Equity Agreements

What’s in an Equity Agreement?

Mar 2, 2023

It’s common to get a 30 page document as your equity package. It’s not common for people to understand what’s in there. The process is confusing and painful, yet understanding is critical to evaluating your offer.

This week’s blog post covers the most common aspects of your equity. It’s a big topic, so let us know where you’d appreciate deeper dives.

The 5 Dimensions of Your Equity

You’ve been granted the option to buy 100,000 Shares at the Fair Market Value (FMV), Congratulations! Time to check the fine print.

  1. Equity Type: ISO, NSO, SAR, RSU, RSA, and more!

    What equity did you actually get? Startup companies typically offer two types of Options (Incentive Stock Option or Non-qualified Stock Option), two types of Stocks (Restricted Stock Units or Restricted Stock Awards), and more rarely Stock Appreciation Rights. Each type of equity has its unique set of tax implications, exercise conditions, and expiration dates.

  2. Vesting Period

    How long does it take to receive the equity, and is there a cliff? The industry standard in Silicon Valley is 1 year cliff, 4 years vesting. This means you are given the first 1/4 of your equity in a lump sum after spending 1 year at the company, and another 1/48th each month after, with all of your equity received at the end of 4 years at the company. If you leave before your first year is up, you don’t receive anything, and if you leave before the 4 years are up, you won’t get 100% of your grant.

    If the control of your company changes, like a merger or acquisition, and particularly if your employment is terminated with this change, an ‘acceleration’ may be triggered to automatically vest all remaining equity.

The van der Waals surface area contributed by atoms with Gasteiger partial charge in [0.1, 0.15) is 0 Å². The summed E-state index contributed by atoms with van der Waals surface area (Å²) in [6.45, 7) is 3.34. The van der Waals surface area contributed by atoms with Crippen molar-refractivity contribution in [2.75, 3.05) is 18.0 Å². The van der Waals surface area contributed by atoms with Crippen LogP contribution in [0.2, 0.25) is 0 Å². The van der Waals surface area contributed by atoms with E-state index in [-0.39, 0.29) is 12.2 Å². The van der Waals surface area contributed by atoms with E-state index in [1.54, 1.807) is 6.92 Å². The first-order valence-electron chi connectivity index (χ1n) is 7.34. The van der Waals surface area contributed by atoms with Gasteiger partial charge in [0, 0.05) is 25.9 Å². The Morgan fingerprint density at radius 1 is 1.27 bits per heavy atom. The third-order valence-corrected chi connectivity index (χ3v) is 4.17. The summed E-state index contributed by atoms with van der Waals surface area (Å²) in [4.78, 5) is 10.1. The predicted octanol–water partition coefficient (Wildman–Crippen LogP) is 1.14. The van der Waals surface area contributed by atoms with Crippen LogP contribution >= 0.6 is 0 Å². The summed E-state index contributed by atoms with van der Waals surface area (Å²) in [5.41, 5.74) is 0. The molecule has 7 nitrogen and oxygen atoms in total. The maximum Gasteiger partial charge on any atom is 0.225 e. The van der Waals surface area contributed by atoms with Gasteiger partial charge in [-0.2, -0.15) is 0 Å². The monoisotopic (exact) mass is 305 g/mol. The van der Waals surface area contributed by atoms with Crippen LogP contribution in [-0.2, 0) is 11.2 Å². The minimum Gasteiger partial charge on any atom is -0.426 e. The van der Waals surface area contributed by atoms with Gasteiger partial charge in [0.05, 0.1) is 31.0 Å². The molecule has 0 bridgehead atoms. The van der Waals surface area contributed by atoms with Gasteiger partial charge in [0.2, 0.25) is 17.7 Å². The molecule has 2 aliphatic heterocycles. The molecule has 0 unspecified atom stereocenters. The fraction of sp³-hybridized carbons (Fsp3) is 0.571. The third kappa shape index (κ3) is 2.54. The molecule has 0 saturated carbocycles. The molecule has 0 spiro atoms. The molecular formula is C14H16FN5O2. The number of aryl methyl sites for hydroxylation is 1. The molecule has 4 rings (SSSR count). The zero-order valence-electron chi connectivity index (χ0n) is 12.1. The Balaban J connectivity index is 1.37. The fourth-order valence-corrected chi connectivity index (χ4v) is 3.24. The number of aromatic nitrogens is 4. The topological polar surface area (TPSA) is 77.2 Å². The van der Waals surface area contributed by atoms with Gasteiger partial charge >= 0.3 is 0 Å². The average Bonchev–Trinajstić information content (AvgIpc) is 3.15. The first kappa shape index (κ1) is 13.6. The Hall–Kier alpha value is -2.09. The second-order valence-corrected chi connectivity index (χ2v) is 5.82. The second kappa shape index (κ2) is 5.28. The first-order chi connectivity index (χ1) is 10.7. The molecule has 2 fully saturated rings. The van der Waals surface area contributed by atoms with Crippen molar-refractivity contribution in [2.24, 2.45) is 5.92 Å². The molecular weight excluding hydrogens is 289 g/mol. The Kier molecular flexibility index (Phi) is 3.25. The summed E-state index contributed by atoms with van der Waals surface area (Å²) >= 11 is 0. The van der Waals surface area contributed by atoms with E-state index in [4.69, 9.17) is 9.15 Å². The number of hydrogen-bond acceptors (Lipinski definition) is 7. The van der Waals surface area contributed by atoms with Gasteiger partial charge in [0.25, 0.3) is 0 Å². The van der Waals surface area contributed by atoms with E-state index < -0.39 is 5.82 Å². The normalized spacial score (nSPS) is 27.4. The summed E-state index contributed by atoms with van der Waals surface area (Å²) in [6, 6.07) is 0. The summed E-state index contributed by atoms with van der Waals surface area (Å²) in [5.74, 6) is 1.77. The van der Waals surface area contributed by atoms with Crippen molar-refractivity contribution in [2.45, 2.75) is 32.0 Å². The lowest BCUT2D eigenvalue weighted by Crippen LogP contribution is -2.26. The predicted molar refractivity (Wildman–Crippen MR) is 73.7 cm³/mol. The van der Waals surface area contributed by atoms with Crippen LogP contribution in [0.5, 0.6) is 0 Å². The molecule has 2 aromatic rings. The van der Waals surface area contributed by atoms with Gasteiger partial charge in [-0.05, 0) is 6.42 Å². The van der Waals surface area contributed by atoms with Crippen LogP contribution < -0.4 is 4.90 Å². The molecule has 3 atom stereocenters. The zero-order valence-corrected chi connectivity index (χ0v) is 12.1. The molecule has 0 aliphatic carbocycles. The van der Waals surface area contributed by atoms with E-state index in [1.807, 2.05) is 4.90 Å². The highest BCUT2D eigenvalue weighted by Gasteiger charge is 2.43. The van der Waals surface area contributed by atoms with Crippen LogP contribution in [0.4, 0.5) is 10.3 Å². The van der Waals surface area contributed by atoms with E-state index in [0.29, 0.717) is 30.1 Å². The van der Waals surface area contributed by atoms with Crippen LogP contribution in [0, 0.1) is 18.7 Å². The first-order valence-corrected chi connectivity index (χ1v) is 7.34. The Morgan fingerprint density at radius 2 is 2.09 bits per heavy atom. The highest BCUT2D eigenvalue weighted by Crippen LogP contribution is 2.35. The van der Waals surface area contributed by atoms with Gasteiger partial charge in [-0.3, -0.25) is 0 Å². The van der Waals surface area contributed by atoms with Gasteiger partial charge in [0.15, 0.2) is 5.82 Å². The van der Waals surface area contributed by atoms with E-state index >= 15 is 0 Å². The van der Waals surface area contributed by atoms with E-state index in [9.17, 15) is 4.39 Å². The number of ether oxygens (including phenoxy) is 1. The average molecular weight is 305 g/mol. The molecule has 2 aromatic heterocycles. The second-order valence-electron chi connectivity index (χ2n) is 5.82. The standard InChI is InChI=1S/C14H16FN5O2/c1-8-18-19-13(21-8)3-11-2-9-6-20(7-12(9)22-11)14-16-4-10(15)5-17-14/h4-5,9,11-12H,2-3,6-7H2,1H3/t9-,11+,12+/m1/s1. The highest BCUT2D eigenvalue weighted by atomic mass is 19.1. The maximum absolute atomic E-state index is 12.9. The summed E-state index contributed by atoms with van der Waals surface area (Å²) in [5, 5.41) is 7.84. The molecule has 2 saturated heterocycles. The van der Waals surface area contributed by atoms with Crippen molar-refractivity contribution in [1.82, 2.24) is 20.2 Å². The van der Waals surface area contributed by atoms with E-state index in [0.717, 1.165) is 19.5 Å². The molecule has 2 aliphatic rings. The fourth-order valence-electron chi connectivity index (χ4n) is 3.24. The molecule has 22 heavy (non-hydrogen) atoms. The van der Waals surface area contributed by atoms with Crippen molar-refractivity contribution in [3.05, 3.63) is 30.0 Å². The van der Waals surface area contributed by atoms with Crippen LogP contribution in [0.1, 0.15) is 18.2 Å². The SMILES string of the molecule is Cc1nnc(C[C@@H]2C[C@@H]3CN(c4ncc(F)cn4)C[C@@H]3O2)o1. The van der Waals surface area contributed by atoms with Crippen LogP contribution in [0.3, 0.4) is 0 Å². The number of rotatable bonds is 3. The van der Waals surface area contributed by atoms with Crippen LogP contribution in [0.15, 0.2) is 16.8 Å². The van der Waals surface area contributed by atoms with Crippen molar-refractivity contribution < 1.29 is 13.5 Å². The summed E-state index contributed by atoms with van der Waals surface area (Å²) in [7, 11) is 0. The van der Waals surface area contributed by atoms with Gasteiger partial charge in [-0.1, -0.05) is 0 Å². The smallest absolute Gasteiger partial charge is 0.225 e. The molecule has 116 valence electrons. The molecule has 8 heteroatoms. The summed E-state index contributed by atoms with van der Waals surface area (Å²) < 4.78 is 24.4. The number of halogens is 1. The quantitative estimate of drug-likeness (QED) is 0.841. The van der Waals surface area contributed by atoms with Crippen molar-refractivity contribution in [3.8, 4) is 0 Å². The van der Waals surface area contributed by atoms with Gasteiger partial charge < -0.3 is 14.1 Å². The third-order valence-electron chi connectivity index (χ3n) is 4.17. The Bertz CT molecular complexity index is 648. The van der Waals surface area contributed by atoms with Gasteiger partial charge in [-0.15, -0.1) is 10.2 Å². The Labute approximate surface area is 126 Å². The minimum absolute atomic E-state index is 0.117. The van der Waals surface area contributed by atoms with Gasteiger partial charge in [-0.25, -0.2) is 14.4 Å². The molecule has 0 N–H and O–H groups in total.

3. Termination & Expiry

    What happens if you stop working at this company? On average, vested and unexercised options expire between 30~90 days after you leave, with extensions to 6 months or longer in cases of leaving due to death or disability. This period of time is called the Post Termination Exercise (PTE) window. If you stay at this company, options usually have an expiry of 10 years from the date of issue.

  4. Repurchase

    Can this company buy your equity back? Typically, unvested and early-exercised options can be repurchased at your original purchase price after you leave the company.

  5. Sale: RoFR, Lock-Ups, and Blackout Periods

    When are you allowed to sell your equity? There are rules before and after IPO. Prior to an IPO, your company may have the Right of First Refusal (RoFR). That means in cases where an external buyer gives you an offer, your company has the right to buy your equity with the same terms first to protect against ownership dilution.

    Immediately after IPO, your equity can be subject to up to 180 days of ‘lock-up period’ before you can transact. It’s common to have black-out periods that limit transactions throughout the fiscal calendar to prevent insider trading.

These dimensions are often scattered across dozens of pages. Ginkgo's report contextualizes the facts for your understanding so you can communicate your expectations to potential employers.

I typically spend half a day or longer trying to understand these agreements. I didn't know it was possible for long paragraphs of legal jargon to be summarized into 1 sentence!

- Machine Learning Engineer, Financial Services

For advocacy and beyond!
The Ask Ginkgo Team

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